I can’t even begin to tell you how many times I’ve been asked by my non-farming friends, “why do farmers use genetically modified or genetically engineered seeds?” Maybe it would be wise to, first, define the terms genetically modified or genetically engineered. According to Wikipedia, “Genetically modified foods or GM foods, also known as genetically engineered foods, are foods produced from organisms that have had changes introduced into their DNA using the methods of genetic engineering. Genetic engineering techniques allow for the introduction of new traits as well as greater control over traits than previous methods such as selective breeding and mutation breeding.”
Just a side note: Please do not be confused when you come across seeds labeled non-GMO seeds. As most farmers already know, there are no GMO vegetable plants for sale to garden growers. All vegetable seeds have and continue to be non-GMO crops. There are only eight crops commercially available as GMOs: corn, soybeans, papya, cotton, squash, canola, alfalfa and sugarbeets. GMO squash isn’t available for the backyard gardener, only on a commercial scale. Therefore, GMO vegetable seeds do not exist and are not available to backyard gardeners.
Now that we have taken care of any confusion and we are all on the same page with the definitions, let’s move on to an explanation for the use of genetically engineered seeds. Summit County Farm Bureau Trustee, Carol Bessemer was a “grain” farmer in Marion County for over 40 years. Currently, her son and daughter-in-law, John and Emily Buck, have taken over the running of the farm. This first-hand knowledge has given her daughter-in-law, Emily Buck, Ph.D., an associate professor in the College of Food, Agricultural, and Environmental Sciences at The Ohio State University, an excellent understanding of the use of genetically engineered seeds, which she shares in the article, below.
Emily Buck commentary: Genetic engineering improves crops, helps the environment
When you have a garden, you know you want the best seeds and the most nutrient-rich soil. You water your garden faithfully, weed, and hope for the best produce possible.
With farming hundreds of acres, you have the same requirements — just on a larger scale. However, with farming, there’s a lot more at stake than a home garden. Your livelihood and future lies in your fields. And especially in our area, the water quality of Lake Erie and well-being of others may benefit from farmers continuing to bridge toward technological advancements that help us care even more for the environment on and around our farms. So, protecting yields and the environment is top of mind, which is why farmers choose to plant genetically engineered crops.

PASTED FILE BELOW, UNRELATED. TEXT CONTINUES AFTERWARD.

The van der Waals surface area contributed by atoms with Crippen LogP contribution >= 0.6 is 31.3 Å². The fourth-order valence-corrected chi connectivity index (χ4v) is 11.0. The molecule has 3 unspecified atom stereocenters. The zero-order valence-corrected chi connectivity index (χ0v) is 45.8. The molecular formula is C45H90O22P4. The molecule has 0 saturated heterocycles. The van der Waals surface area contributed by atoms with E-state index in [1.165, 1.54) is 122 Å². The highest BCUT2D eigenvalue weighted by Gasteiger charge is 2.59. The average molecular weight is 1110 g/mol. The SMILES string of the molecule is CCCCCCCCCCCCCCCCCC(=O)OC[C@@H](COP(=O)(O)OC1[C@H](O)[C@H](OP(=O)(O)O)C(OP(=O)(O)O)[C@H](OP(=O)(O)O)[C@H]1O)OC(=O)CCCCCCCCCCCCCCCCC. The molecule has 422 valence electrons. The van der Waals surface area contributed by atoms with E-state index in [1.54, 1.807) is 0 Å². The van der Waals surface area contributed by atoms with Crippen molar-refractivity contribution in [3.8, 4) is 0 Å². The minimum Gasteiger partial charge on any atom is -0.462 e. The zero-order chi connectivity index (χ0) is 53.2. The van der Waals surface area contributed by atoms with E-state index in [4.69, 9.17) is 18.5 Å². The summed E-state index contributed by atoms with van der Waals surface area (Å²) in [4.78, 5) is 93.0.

To produce genetically engineered crops, scientists copy genes that have a desired trait in a certain plant to use in other plants.
According to a recent survey of farmers by U. S. Farmers & Ranchers Alliance and National Corn Growers Association, farmers believe people find pesticides (96%) and water usage (95%) to be consumers’ top concerns. Farmers reported that they grow genetically engineered crops as a way of addressing these concerns.
The majority of farmers said genetically engineered crops allow them to minimize pesticide and herbicide use, and over three-quarters chose genetically engineered crops in conjunction with practices such as conservation tillage, which promotes better water quality and soil health.
In no till planting, the soil is left virtually undisturbed. Since the genetically engineered crops have weed- and pest-resistant traits, they do not need as much tillage to control the weeds and less pesticide is applied. Also, farmers are able to pinpoint their fertilizer application, knifing it into the soil to reduce runoff.
Across other industries and businesses, scientific developments are celebrated. Yet, biotechnology used in agriculture is not always embraced by consumers, even though it allows farmers to be more productive and grow drought-resistant, chemical-resistant and bug-resistant crops, while conserving resources and lessening our environmental impact.
Ohio farmers are committed to continuous improvement. Back in 2014, because of algal blooms in Lake Erie, Toledo residents endured a three-day ban on drinking water that had been contaminated. The state’s response was the help reduce the amount of phosphate going to Lake Erie by 40 percent in the next decade. Part of the solution is testing farming practices, and genetically engineered crops help in this effort immensely.
My family farm grows about 1,000 acres of corn and soybeans, and we’ve been no till for 20 years, thanks in large part to this crop technology. It improves our water quality by curbing erosion and enhances soil health by reducing soil compaction. Also, when plants are resistant to pests, we don’t have to spray pesticide as frequently; so we’ve improved the quality and quantity of our crop, keeping our family and other families a priority. Our farmland also sits on the Lake Erie and Mississippi River watersheds, so where the water goes and maintaining soil compaction is a big deal for us.
As both a farmer and consumer, I can say we share similar values. We’re all interested in a safe product that benefits all of us. The marketing and discussions around genetically engineered crops often includes two sides, yet the underlying theme is unified. Farmers and consumers are in this together.
As for Ohio, we’ve seen the effects of the algal blooms, and we’re all interested in keeping our environment clean for future generations. Not only are we farmers, we’re also environmentalists and conservationists putting the environment first to help our crops thrive.
The original article appeared in The Columbus Dispatch on Thursday, January 12, 2017 and is reprinted with their permission.